Supreme Court Declines to Review Industry Appeal of Drug Cleanup Program
The U.S. Supreme Court has declined to review a lower court ruling that upheld a California county ordinance requiring drugmakers to collect and dispose of unwanted drugs, in an outcome that could end up costing industry millions of dollars.
In Pharmaceutical Research, et al v. Alameda County, CA, et al, PhRMA, GPhA and BIO asked the high court to deem the ordinance unconstitutional and overturn a decision by the Ninth Circuit Federal Court last fall upholding the measure.
Alameda County has estimated the annual cost per drugmaker for its take-back program at $5,300 to $12,000. By contrast, King County, Wash., which started a similar program, estimates total costs of $1 million per year for all manufacturers selling drugs in the county.
The question is whether more jurisdictions will start implementing these types of drug disposal programs, in which case it could become very expensive for the industry, says James Shehan, an attorney with Hyman, Phelps & McNamara.
While Alameda’s estimate may be a little low, there are more than 3,000 counties in the U.S. and the costs to industry could be enormous if the idea gains steam nationwide, he adds.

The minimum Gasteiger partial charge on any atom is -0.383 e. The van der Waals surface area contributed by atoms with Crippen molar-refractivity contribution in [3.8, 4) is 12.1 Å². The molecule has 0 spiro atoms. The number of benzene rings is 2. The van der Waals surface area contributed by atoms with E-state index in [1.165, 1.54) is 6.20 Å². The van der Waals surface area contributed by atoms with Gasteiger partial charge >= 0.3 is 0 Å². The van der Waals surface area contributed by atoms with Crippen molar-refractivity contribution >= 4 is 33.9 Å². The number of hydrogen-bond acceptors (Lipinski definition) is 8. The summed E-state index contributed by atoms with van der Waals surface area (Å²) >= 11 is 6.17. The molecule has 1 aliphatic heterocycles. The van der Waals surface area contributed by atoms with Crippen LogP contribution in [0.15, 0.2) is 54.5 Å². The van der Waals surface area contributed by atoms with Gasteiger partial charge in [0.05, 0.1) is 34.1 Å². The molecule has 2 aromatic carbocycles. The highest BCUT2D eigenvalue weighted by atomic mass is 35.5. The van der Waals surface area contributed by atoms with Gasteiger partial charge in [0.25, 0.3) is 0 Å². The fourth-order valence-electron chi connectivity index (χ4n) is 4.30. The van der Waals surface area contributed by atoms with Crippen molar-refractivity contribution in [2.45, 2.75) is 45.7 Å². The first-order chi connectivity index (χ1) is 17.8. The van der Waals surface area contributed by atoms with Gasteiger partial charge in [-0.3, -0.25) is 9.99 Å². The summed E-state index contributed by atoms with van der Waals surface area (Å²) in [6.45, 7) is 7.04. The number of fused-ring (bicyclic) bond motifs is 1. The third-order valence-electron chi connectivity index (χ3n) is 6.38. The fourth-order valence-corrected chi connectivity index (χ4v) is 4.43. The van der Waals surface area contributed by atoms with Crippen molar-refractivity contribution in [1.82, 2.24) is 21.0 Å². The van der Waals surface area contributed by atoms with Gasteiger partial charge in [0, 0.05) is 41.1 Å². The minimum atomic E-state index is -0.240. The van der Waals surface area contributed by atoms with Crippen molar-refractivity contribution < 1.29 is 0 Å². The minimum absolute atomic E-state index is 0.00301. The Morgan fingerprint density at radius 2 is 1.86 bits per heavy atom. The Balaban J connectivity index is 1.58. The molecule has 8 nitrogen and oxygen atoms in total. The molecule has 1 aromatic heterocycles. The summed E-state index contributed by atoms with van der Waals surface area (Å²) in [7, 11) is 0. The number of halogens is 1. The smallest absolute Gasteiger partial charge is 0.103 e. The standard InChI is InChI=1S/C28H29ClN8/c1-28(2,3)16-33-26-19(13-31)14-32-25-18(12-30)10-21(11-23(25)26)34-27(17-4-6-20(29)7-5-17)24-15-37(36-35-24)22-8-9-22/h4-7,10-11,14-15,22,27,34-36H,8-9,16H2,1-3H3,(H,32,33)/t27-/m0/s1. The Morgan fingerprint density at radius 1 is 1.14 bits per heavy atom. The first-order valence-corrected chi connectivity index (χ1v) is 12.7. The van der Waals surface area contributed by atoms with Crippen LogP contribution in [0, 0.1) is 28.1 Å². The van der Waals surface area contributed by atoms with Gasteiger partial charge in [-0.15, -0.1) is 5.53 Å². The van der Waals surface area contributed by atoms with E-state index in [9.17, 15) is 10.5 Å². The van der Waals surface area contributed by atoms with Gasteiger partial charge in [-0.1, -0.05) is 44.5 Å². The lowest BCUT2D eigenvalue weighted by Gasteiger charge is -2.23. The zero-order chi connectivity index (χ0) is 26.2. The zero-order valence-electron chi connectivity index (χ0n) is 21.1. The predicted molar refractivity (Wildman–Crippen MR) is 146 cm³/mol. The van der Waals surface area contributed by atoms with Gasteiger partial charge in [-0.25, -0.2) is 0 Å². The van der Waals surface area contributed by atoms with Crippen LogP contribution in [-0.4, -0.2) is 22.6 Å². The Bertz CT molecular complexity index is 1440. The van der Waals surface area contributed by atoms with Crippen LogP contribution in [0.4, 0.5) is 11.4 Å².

Under Alameda’s ordinance, a company that sells or distributes drugs in the county must establish its own program or join a group of companies to collect and dispose of any unused drugs. Manufacturers are prohibited from charging a fee to fund the program.
Alameda County Counsel Donna Ziegler called the Supreme Court’s decision a significant victory for all jurisdictions that have been watching the case.
In a joint statement, PhRMA, GPhA and BIO said they will continue to educate consumers on the appropriate use of medicines, including secure and effective methods for disposal.
Industry’s options are somewhat limited at this point, Shehan says, noting the Ninth Circuit — which covers California, Idaho, Montana, Nevada, Oregon and Washington — has settled the issue there. If a program implemented outside the Ninth Circuit gets challenged and results in a different ruling, then the Supreme Court may be willing to take up the issue, he says. — Jonathon Shacat